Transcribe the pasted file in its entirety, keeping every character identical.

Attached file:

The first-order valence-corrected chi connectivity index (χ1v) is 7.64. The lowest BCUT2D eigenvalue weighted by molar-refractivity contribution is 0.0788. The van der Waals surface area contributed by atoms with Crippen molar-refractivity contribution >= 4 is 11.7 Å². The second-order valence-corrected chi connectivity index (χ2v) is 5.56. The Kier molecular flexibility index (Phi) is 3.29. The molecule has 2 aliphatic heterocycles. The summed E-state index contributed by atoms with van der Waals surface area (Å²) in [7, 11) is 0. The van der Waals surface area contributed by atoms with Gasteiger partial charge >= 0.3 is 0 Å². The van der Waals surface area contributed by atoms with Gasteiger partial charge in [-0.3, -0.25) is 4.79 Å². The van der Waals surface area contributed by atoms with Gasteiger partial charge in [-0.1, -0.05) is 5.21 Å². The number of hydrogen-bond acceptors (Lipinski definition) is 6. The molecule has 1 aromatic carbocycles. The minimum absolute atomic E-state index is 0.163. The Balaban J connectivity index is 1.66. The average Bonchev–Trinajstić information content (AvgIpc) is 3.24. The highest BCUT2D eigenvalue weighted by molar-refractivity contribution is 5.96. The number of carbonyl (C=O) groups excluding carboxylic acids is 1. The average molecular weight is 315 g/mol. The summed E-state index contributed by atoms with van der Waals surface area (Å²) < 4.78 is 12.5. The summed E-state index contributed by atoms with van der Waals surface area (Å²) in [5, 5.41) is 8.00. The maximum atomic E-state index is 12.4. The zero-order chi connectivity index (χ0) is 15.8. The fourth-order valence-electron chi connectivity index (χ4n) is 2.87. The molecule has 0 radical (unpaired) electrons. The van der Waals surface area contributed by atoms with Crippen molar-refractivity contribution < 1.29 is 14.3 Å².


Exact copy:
The first-order valence-corrected chi connectivity index (χ1v) is 7.64. The lowest BCUT2D eigenvalue weighted by molar-refractivity contribution is 0.0788. The van der Waals surface area contributed by atoms with Crippen molar-refractivity contribution >= 4 is 11.7 Å². The second-order valence-corrected chi connectivity index (χ2v) is 5.56. The Kier molecular flexibility index (Phi) is 3.29. The molecule has 2 aliphatic heterocycles. The summed E-state index contributed by atoms with van der Waals surface area (Å²) in [7, 11) is 0. The van der Waals surface area contributed by atoms with Gasteiger partial charge >= 0.3 is 0 Å². The van der Waals surface area contributed by atoms with Gasteiger partial charge in [-0.3, -0.25) is 4.79 Å². The van der Waals surface area contributed by atoms with Gasteiger partial charge in [-0.1, -0.05) is 5.21 Å². The number of hydrogen-bond acceptors (Lipinski definition) is 6. The molecule has 1 aromatic carbocycles. The minimum absolute atomic E-state index is 0.163. The Balaban J connectivity index is 1.66. The average Bonchev–Trinajstić information content (AvgIpc) is 3.24. The highest BCUT2D eigenvalue weighted by molar-refractivity contribution is 5.96. The number of carbonyl (C=O) groups excluding carboxylic acids is 1. The average molecular weight is 315 g/mol. The summed E-state index contributed by atoms with van der Waals surface area (Å²) < 4.78 is 12.5. The summed E-state index contributed by atoms with van der Waals surface area (Å²) in [5, 5.41) is 8.00. The maximum atomic E-state index is 12.4. The zero-order chi connectivity index (χ0) is 15.8. The fourth-order valence-electron chi connectivity index (χ4n) is 2.87. The molecule has 0 radical (unpaired) electrons. The van der Waals surface area contributed by atoms with Crippen molar-refractivity contribution < 1.29 is 14.3 Å².